Paul and Jane were devoted to each other.  They threw rowdy parties to which they invited many of the literary stars of the time including Tennessee Williams, Truman Capote, and Gore Vidal.  Jane was the wild charming “life of the party” type, and she drank heavily.  That may explain why she wrote only this one novel at the age of 24, though she did write a play and some short stories later.  She viewed writer Carson McCullers as her main female fiction writing competition.  At age 40 Jane had a massive stroke, leaving her totally dependent on Paul, and she died at the age of 56 in 1973.

I have decided that I will not give a grade to ‘Two Serious Ladies’.  This is the first time that has happened since I started grading.  I just cannot make up my mind whether it is a work of genius or just outlandish, ridiculous, and baffling.  I will let you make up your own minds.


Grade :   ???


10 responses to this post.

  1. This sounds fascinating. I so enjoy hearing about writers of that time period too. Interesting review. Makes me very curious about this book.



    • HI travellinpenguin,
      I’ve seen comparisons of Jane Bowles’ work with the Glass family stories by J. D. Salinger. She is definitely a writer of that 1940s and 1950s time frame. I’ve been reading her biography ‘A Little Original Sin’, and she compares herself to Carson McCullers.
      ‘Two Serious Ladies’ provoked some unusual reactions in me, not all of them positive. I suspect women might have an easier time relating to the novel.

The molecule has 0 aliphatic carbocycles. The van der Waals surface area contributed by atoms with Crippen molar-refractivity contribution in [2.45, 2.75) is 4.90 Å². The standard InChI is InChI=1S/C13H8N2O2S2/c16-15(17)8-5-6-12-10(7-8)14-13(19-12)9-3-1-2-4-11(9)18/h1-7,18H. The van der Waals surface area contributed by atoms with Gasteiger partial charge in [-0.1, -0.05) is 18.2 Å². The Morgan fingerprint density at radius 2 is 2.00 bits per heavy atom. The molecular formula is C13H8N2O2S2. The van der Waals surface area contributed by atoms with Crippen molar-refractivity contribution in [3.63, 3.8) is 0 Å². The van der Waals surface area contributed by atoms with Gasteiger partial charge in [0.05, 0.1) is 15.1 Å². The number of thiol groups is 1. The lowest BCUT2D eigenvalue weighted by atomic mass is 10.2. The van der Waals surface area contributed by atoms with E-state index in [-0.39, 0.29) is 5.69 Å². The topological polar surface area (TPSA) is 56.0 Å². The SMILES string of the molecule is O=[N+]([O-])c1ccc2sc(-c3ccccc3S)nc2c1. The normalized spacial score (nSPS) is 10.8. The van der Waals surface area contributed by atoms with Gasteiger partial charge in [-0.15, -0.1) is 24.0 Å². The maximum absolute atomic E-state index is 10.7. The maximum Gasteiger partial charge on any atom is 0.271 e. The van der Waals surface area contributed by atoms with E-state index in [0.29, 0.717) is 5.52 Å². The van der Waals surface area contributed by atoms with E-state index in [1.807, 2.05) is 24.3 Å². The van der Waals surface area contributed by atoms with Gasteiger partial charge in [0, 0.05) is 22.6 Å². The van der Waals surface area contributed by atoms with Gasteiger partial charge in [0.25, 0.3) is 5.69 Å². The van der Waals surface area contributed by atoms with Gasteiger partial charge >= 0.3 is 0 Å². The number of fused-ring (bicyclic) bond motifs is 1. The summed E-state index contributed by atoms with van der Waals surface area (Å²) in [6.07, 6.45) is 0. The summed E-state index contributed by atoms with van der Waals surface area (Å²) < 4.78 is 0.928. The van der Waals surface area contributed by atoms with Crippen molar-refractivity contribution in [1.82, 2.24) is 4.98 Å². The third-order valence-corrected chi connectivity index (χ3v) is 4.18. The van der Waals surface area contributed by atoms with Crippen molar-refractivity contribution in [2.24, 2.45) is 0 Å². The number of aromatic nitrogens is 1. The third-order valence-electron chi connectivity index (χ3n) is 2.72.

Liked by 1 person


  2. I see from your cover image that the book has an intro by Claire Messud. Does she have anything to say about why this strange book has been reissued?



    • Hi Lisa,
      As one would expect, Claire Messud is very upbeat about this novel in her introduction. I am a fan of Claire Messud (She has a new novel coming out) and hers is a good introduction, even though it didn’t prepare me for the strangeness of the novel. ‘Two Serious Ladies’ got lukewarm reviews at best when it came out Supposedly it is going up in critical opinion probably due to its originality.



  3. I read this a long time ago, so I can’t be specific, but I’ve read the short stories too and I think both of the Bowles’ took things to the edge. But as you say, why shouldn’t women have the same kind of ‘adventures’ men do? 🙂



    • Hi Kaggsy,
      Yes, Paul and Jane really did take things to the edge. Even though both were more interested in partners of their own sex, their marriage was apparently quite successful, and they stayed married for 38 years until Jane’s death. Maybe that is the secret for a happy marriage. 🙂

      Liked by 1 person


Leave a Reply

Fill in your details below or click an icon to log in:

WordPress.com Logo

You are commenting using your WordPress.com account. Log Out /  Change )

Google photo

You are commenting using your Google account. Log Out /  Change )

Twitter picture

You are commenting using your Twitter account. Log Out /  Change )

Facebook photo

You are commenting using your Facebook account. Log Out /  Change )

Connecting to %s

This site uses Akismet to reduce spam. Learn how your comment data is processed.

%d bloggers like this: